The key to saving up a large down payment is starting early, and living on a strict budget where saving money is a priority. If that means skipping doing some of the things you might want to do, then that’s what you’ll have to do. It’s a sacrifice, but it’s a sacrifice that will be worth it in the long run. Additionally, you can also try to boost your savings by finding ways to make money on the side.

Here are some articles to help you save money for a down payment:

Next Steps

Start Talking with a Mortgage Company

Once you’re getting closer to buying a house, it’s a good idea to start looking at banks and other lenders. The sooner you start talking with lenders, the earlier you’ll have an idea of what kind of house you can afford.

A bank or mortgage company can run your credit and tell you if you qualify for a mortgage, how much of a mortgage you are eligible for, what your interest rate is, and how much money you will need to put down as a down payment. This is all useful information, and it’s information that you’ll need before you start looking at houses. The last thing you want is to find the home of your dreams, only to find out that it’s out of your price range. Here are some articles that further explain why it is essential to talk to a lender:

It’s also crucial that you shop around and at what different lenders are offering. A difference of only a fraction of a percent may not seem like much, but it can end up being a difference of thousands of dollars over the length of a mortgage. Once you find a reputable mortgage company that you can trust, they can help you to decide when the best time is to apply and get a mortgage rate locked in. Mortgage rates fluctuate, so if the rates drop and are expected to go back up soon, it’s a good idea to try to get your mortgage rate locked in before they go back up.

Find a Realtor that You Can Trust

The chances are that you have at least some idea of what you’re looking for in a home. You know the areas you’re interested in, what kinds of features are important to you, and what your price range is. While a general idea is a good starting point, it’s just that, a starting point. Your best bet is to work with a reputable realtor to start narrowing down your options and start looking at actual homes.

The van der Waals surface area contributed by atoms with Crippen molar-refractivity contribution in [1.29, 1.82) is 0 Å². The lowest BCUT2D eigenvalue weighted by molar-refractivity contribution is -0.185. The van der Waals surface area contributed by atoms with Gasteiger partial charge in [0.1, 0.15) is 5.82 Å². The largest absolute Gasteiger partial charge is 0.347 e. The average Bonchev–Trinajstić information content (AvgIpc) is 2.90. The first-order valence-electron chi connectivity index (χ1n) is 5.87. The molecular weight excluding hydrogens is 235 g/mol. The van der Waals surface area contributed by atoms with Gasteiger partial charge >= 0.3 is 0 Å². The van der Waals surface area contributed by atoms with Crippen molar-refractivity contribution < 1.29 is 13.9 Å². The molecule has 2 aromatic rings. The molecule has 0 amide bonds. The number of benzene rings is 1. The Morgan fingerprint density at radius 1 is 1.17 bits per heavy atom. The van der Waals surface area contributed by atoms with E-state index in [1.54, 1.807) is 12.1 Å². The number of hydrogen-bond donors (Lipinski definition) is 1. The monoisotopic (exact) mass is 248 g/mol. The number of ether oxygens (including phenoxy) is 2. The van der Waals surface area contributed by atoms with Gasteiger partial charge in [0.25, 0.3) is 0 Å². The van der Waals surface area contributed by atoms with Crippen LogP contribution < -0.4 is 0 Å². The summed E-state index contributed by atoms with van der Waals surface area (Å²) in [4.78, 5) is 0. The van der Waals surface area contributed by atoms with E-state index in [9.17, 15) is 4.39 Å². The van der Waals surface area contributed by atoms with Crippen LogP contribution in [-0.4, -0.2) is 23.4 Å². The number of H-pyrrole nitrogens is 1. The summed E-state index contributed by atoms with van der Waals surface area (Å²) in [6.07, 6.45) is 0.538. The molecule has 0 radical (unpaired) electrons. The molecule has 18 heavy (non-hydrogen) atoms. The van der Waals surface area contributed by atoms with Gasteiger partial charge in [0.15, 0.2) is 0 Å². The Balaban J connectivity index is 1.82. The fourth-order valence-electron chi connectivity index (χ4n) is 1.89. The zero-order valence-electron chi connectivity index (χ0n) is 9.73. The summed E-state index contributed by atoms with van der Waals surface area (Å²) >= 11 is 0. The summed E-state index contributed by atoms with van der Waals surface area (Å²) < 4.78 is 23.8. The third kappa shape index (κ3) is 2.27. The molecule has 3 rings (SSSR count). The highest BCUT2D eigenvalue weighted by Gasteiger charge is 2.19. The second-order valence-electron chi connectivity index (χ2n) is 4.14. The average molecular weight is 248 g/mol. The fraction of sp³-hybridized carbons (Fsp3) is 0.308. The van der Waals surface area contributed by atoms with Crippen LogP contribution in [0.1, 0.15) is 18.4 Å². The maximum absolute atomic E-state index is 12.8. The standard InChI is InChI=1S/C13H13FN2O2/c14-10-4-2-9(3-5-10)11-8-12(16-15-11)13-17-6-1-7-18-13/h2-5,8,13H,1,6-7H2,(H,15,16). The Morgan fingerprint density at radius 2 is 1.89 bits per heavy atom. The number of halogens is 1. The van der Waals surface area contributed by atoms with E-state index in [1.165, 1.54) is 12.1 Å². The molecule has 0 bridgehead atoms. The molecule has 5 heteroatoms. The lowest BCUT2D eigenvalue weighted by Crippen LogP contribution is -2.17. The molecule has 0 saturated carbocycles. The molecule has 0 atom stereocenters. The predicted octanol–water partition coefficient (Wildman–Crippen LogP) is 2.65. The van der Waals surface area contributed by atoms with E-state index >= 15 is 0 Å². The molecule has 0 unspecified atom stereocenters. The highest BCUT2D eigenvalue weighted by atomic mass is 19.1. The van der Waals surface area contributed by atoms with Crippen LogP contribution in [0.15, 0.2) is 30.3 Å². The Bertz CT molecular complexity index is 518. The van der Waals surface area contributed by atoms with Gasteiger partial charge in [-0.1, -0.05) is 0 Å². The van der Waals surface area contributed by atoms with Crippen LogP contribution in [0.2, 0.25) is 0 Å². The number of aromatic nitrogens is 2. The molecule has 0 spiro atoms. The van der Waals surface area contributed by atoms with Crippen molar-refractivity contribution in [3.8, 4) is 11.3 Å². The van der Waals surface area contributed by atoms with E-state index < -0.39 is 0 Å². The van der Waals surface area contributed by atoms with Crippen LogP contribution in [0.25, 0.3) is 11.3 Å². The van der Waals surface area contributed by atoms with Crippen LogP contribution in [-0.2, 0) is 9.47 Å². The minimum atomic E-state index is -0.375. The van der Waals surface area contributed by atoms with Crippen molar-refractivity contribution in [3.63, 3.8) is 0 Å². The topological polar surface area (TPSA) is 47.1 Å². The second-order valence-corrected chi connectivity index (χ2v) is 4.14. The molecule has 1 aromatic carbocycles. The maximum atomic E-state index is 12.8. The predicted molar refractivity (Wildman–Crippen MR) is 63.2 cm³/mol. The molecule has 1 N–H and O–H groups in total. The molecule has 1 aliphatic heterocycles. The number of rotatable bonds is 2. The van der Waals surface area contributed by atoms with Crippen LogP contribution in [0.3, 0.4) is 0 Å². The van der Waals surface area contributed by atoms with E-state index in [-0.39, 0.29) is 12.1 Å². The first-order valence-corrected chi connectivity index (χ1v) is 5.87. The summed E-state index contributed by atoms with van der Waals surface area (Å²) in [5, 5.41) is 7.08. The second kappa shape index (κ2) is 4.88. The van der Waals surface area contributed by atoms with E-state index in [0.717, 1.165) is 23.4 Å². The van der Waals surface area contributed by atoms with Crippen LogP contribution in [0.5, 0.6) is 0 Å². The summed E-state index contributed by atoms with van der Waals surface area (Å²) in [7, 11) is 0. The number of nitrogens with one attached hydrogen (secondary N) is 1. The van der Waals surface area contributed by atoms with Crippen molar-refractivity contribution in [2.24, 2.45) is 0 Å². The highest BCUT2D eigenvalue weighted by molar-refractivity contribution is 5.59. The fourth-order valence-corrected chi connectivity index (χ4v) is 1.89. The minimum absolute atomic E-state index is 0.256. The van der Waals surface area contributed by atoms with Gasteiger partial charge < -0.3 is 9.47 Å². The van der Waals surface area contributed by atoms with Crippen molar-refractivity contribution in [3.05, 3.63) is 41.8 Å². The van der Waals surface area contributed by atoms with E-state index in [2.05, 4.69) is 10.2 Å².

Realtors are professionals that excel at finding people houses that match up with their needs and budget. You could spend countless hours online looking for different houses, but that’s a tremendous waste of time. A much better option is to work with a realtor that can help you by providing different homes that you might be interested in. When working with a realtor, always remember that the final decision is yours. A good realtor should be supportive and offer advice; they should never try to push you into anything.

Bottom Line

It’s easy to become discouraged when you start looking at all of the things that you’ll have to get taken care of if you want to own a home. You have to budget so you can pay down debt and save money for a down payment. You have to make sure that you aren’t late on any payments, and you have to maintain low balances on your credit cards. In other words, you have to behave financially responsibly, and that often means sacrificing the things you want to do today so that you can have a brighter future.

Owning a home is the American dream, and it means far more than just having a place for you and your family to live. A house will also act as a vehicle to help drive your wealth. Real estate has historically been one of the safest things to invest in, and as long as you take care of it, a house should appreciate in value over time.

If you can be patient, and follow all of the steps necessary to prepare for a home purchase, then one day, you can enjoy the benefits of homeownership.